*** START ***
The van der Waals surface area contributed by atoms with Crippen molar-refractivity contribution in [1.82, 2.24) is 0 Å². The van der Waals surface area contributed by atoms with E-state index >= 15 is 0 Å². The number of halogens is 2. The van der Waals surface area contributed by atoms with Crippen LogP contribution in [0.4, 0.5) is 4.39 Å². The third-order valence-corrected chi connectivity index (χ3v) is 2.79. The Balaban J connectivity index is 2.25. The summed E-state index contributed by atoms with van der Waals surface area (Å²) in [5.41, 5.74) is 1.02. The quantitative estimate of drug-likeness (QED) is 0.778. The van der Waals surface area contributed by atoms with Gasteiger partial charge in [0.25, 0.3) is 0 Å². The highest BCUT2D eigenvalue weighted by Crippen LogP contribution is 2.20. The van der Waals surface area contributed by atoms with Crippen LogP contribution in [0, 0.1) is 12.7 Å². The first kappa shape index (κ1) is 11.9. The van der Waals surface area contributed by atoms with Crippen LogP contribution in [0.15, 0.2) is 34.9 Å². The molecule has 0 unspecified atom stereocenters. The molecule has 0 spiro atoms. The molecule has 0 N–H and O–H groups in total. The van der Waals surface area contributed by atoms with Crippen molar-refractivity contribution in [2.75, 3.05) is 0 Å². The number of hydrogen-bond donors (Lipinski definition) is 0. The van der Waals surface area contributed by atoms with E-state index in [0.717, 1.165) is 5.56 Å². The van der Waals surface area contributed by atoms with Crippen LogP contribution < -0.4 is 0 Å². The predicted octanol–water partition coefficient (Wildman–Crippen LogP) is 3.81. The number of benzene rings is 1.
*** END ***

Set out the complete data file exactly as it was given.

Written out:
The van der Waals surface area contributed by atoms with Crippen molar-refractivity contribution in [1.82, 2.24) is 0 Å². The van der Waals surface area contributed by atoms with E-state index >= 15 is 0 Å². The number of halogens is 2. The van der Waals surface area contributed by atoms with Crippen LogP contribution in [0.4, 0.5) is 4.39 Å². The third-order valence-corrected chi connectivity index (χ3v) is 2.79. The Balaban J connectivity index is 2.25. The summed E-state index contributed by atoms with van der Waals surface area (Å²) in [5.41, 5.74) is 1.02. The quantitative estimate of drug-likeness (QED) is 0.778. The van der Waals surface area contributed by atoms with Gasteiger partial charge in [0.25, 0.3) is 0 Å². The highest BCUT2D eigenvalue weighted by Crippen LogP contribution is 2.20. The van der Waals surface area contributed by atoms with Crippen LogP contribution in [0, 0.1) is 12.7 Å². The first kappa shape index (κ1) is 11.9. The van der Waals surface area contributed by atoms with Crippen LogP contribution in [0.15, 0.2) is 34.9 Å². The molecule has 0 unspecified atom stereocenters. The molecule has 0 spiro atoms. The molecule has 0 N–H and O–H groups in total. The van der Waals surface area contributed by atoms with Crippen molar-refractivity contribution in [2.75, 3.05) is 0 Å². The number of hydrogen-bond donors (Lipinski definition) is 0. The van der Waals surface area contributed by atoms with E-state index in [0.717, 1.165) is 5.56 Å². The van der Waals surface area contributed by atoms with Crippen LogP contribution < -0.4 is 0 Å². The predicted octanol–water partition coefficient (Wildman–Crippen LogP) is 3.81. The number of benzene rings is 1.